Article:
There aren’t many epistolary novels around — the only one I can remember having read is Dear Mr. Henshaw by Beverly Cleary, and that’s intended for children. I think the plot of The Guernsey Literary and Potato Peel Pie Society was served well by the structure. The nature of the story almost requires the input from many of the characters, and the idea of using letters to tell the story is a fresh way to go about this. It made for a refreshing reading experience.
My favorite part of The Guernsey Literary and Potato Peel Pie Society is the story of the German occupation of the island of Guernsey, one of the Channel Islands. I had no idea that any part of Great Britain was ever taken over by Nazi forces during World War II. I found the story of the islanders compelling, and I believe it was made more so by the piecemeal way I had to put the story together. The letters allowed me some of the history, but not all of it, and not all at once. It’s a feeling that simulates, in a way, the way it might feel like to be in a war — never knowing exactly what had happened, getting the information you do get from all sorts of sources, some more reliable than others, and having to make the connections yourself as to what exactly did go down. I absolutely love this part of the book.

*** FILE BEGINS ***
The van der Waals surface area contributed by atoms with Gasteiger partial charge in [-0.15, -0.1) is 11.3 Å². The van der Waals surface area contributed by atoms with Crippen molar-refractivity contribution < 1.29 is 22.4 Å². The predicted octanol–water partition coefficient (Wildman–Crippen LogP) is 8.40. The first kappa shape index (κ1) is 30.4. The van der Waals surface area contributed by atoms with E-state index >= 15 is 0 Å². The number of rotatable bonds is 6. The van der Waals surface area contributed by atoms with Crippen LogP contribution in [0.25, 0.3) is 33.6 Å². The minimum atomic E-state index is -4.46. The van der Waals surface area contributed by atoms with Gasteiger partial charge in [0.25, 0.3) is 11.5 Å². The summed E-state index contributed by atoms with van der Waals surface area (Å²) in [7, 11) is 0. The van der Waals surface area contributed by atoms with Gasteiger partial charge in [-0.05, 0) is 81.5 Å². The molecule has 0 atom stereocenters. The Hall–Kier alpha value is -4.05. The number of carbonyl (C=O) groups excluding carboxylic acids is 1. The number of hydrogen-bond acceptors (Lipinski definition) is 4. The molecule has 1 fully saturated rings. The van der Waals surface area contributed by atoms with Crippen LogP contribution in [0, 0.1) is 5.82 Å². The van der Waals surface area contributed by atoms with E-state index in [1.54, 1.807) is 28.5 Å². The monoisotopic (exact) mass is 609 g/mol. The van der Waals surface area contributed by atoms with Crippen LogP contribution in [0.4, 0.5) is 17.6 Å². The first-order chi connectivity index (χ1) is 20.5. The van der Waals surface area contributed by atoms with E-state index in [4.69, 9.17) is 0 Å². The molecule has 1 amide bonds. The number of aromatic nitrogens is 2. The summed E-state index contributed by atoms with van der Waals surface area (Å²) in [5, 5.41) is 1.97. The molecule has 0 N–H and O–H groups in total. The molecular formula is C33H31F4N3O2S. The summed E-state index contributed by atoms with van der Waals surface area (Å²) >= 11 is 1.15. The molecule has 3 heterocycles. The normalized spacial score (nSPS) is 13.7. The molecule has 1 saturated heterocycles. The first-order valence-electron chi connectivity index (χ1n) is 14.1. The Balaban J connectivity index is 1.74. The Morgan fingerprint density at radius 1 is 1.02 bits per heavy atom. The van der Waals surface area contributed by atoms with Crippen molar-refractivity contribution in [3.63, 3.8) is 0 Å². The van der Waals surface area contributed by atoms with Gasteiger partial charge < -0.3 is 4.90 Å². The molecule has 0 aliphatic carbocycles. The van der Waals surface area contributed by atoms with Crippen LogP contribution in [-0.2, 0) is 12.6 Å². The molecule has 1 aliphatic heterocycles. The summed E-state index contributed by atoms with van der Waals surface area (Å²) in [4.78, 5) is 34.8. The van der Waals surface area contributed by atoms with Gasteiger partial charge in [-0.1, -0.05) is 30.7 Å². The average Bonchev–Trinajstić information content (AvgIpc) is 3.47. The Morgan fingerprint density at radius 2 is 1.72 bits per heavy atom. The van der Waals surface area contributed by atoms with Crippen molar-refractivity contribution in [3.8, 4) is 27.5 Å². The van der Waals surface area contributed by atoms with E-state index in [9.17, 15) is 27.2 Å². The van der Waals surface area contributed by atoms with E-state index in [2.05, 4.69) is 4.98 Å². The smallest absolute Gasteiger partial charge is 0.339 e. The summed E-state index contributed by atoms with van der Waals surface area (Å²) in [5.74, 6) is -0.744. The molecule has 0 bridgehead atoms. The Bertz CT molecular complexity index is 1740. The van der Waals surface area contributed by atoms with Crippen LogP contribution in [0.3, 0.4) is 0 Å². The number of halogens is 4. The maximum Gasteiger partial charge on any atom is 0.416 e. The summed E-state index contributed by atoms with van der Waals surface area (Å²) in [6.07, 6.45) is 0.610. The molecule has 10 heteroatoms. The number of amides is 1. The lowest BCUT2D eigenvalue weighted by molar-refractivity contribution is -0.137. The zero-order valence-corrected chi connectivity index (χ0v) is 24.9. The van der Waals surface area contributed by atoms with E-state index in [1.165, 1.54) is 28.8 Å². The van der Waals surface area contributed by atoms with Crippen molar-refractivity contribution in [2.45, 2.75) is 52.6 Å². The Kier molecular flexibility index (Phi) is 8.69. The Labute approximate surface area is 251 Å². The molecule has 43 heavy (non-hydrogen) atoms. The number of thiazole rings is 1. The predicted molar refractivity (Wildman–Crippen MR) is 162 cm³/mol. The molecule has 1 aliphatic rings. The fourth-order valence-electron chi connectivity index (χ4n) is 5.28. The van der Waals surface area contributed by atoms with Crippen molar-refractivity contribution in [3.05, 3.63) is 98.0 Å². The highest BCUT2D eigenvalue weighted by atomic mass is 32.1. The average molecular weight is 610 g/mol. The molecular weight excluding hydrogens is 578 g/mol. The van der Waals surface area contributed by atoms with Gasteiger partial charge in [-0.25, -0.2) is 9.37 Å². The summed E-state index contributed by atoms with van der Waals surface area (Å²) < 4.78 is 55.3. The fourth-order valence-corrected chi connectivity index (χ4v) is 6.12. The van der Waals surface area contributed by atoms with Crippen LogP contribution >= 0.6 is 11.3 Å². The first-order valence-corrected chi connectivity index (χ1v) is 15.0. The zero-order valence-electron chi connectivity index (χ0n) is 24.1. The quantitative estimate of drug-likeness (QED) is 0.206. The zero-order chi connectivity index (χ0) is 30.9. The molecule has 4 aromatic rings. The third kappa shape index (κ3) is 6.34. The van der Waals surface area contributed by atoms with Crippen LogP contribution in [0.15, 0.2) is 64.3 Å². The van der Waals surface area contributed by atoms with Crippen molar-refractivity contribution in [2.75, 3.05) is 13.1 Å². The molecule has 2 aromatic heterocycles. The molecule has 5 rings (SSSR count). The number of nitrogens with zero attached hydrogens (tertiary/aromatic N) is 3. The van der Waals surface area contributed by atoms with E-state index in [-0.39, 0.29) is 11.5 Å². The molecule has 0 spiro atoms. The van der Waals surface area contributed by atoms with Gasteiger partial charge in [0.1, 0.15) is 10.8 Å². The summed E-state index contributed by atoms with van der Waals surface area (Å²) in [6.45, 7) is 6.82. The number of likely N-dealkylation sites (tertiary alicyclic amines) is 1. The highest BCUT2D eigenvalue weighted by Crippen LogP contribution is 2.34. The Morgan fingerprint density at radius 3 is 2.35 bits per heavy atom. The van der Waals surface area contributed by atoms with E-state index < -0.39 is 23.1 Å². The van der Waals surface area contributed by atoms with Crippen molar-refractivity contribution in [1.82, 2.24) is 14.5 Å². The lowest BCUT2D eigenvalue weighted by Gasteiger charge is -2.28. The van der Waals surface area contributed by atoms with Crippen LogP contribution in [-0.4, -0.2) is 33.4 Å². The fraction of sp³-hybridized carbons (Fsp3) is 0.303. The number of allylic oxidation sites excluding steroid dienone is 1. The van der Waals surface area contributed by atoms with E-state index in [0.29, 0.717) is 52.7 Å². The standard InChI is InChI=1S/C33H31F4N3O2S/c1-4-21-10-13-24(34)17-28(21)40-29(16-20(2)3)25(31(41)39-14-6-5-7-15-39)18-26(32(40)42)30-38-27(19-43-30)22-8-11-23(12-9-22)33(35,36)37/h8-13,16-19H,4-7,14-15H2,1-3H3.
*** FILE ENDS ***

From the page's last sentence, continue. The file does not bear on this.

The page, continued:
I also like the characters. Juliet, our heroine, is a cheerful and intensely curious woman. The islanders are all diverse, but also have a cohesiveness to them that makes them realistic. Juliet’s publisher, Sidney, and his sister are also present, but mainly as a device to allow Juliet to tell her story — they aren’t fully present, but I still like them.
My only issue with this book is that it is a pretty predictable romance — Juliet has a checkered past with romance. Juliet is wooed by a man she’s not sure she loves. Juliet runs away and finds a more suitable love interest. I’ve read it before. More interesting to me was the love story between a dead islander, Elizabeth, and a Nazi officer. That story, I feel, should be the center of the book, because it’s so much more compelling. I found myself not really caring about Juliet’s love life and, instead, wishing that things had turned out differently for Elizabeth.
The Guernsey Literary and Potato Peel Pie Society is, overall, a sweet book with a unique story. I don’t think it likely that a similar book will be written soon, and that’s a good thing. Some stories deserve to stand on their own.